The government on Monday clarified that a gift worth up to Rs 50,000 presented to an employee by an employer without any consideration will not attract the goods and services tax (GST). Additionally, free membership of clubs, health and fitness centres are also outside the GST purview. It is pertinent to point out that the services by an employee to the employer in the course of or in relation to his employment is outside the scope of GST (neither supply of goods or supply of services), the government said in a statement. Similarly, free housing to the employees will also be exempt from the GST if it is provided in terms of the contract between the employer and employee and is part of the cost-to-company (C2C). “This clarification brings clarity that any supply from employer to employee which is part of the CTC (cost-to-company) will not be considered a supply. However, ambiguity remains on whether GST is payable if a part amount is recovered from the employee for a supply which is outside the scope of GST when provided free of charge,” Bipin Sapra, tax partner, EY, said.
Gift has not been defined in the GST law. In common parlance, gift is made without consideration, is voluntary in nature and is made occasionally. It cannot be demanded as a matter of right by the employee and the employee cannot move a court of law for obtaining a gift. However, the input tax credit scheme under GST does not allow ITC of membership of a club, health and fitness centre. Therefore, if such services are provided free of charge to all the employees by the employer then the same will not be subjected to GST, provided appropriate GST was paid when procured by the employer, the government said.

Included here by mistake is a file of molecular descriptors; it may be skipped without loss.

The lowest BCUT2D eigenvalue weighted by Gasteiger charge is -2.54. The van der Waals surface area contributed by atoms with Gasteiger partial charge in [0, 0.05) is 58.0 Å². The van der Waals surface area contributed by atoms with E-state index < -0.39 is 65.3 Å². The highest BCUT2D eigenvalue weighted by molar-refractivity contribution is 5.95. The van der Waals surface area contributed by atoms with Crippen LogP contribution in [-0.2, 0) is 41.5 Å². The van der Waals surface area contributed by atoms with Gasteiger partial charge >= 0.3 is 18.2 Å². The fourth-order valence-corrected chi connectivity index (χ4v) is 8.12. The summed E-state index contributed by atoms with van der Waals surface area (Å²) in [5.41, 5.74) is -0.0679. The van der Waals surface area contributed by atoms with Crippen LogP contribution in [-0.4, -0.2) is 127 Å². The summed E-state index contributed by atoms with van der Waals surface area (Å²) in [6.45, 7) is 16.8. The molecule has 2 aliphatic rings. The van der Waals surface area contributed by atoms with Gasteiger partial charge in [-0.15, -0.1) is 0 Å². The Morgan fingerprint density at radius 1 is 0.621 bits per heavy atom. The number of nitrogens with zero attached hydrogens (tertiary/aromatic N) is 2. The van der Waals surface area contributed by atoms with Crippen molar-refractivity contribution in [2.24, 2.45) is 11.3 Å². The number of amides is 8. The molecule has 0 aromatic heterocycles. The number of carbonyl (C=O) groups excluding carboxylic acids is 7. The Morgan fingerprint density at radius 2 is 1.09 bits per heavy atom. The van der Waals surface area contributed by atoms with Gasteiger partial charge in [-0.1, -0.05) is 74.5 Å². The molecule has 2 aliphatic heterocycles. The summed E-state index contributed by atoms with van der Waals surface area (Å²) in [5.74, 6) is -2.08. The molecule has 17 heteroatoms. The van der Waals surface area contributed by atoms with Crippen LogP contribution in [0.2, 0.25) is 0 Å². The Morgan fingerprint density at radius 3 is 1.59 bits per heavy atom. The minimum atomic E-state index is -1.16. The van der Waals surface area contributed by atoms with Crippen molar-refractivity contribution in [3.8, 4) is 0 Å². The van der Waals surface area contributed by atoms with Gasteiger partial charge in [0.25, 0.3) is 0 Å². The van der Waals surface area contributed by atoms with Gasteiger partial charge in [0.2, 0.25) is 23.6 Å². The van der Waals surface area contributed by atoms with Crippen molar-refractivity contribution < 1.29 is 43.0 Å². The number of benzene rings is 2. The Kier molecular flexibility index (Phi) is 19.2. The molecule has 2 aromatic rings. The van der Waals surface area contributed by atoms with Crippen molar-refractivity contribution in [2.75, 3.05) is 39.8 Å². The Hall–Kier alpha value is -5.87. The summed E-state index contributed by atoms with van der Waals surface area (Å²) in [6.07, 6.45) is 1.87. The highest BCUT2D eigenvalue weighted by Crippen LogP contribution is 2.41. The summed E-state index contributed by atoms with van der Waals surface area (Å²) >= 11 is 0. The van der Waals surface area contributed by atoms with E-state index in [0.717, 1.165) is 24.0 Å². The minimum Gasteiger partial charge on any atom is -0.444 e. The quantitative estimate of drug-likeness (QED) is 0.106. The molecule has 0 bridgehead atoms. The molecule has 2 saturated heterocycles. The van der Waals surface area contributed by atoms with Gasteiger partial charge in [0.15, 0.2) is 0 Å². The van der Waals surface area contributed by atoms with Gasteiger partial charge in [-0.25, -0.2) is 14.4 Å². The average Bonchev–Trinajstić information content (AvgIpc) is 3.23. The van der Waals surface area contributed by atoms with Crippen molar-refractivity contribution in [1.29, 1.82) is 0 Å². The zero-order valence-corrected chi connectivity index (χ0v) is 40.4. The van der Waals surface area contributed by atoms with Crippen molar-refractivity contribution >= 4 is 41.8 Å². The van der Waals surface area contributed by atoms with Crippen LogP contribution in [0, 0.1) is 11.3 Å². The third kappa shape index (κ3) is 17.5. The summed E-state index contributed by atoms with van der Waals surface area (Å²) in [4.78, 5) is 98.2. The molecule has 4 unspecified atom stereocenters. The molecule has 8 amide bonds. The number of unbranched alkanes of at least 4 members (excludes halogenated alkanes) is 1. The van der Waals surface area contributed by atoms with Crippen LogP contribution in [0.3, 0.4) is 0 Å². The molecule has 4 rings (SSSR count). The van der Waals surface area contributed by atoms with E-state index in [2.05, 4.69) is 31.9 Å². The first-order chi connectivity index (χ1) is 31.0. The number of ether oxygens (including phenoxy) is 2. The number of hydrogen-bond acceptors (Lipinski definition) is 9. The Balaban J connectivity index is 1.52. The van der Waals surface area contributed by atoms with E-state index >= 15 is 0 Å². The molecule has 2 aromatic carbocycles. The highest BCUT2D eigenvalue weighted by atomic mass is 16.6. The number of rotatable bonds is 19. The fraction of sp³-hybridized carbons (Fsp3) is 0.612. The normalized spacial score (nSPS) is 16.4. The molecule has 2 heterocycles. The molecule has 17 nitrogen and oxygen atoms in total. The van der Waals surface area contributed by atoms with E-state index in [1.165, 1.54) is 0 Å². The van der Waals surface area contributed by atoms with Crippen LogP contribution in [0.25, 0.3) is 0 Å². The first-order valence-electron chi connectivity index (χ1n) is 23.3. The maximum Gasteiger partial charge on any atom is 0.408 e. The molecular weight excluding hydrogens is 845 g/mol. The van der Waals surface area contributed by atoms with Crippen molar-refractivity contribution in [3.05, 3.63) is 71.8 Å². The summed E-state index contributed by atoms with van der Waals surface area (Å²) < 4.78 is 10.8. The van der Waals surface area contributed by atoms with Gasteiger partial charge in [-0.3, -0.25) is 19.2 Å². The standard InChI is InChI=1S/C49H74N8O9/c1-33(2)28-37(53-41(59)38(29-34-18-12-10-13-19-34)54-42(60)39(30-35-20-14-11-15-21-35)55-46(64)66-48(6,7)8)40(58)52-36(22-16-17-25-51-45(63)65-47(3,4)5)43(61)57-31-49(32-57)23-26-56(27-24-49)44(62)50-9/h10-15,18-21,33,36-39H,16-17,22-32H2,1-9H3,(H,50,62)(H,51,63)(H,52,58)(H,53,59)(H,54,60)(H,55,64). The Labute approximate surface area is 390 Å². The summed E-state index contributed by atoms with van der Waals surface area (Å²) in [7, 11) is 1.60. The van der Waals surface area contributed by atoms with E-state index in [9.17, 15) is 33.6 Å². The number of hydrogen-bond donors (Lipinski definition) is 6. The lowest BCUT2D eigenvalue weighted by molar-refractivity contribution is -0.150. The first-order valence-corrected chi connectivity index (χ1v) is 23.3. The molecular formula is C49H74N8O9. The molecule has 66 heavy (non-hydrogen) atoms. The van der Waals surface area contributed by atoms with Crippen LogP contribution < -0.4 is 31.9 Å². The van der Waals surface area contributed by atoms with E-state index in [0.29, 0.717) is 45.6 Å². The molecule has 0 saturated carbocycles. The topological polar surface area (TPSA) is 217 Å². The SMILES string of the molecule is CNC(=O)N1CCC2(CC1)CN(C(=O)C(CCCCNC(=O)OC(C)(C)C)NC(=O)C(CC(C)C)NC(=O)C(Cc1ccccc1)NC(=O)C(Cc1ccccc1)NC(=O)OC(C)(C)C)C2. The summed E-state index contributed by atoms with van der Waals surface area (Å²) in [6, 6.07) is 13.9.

“It is a welcome clarification which puts many issues to rest, which industry was worried about. It has been clarified that anything done by employer for employee in terms of employment contract will not be subject to GST. These should include benefits offered in terms of providing cars for official use, free meals, gym and such other amenities provided to employees as part of a employment contract,” Pratik Jain, partner and leader indirect taxes, PwC India.
Rental income beyond Rs 20 lakh to attract GST
Rental income from residential property has been exempt from GST but any earning over Rs 20 lakh annually from renting or leasing for commercial purposes would attract the levy. Revenue secretary Hasmukh Adhia said if the house property is rent out for shop or office purpose, no GST will be levied up to Rs 20 lakh. “Rental income received from residential house is exempt. But if you have given your unit to commercial enterprise, then it is taxable if you are getting more than Rs 20 lakh as rent,” Adhia said at the GST Master Class.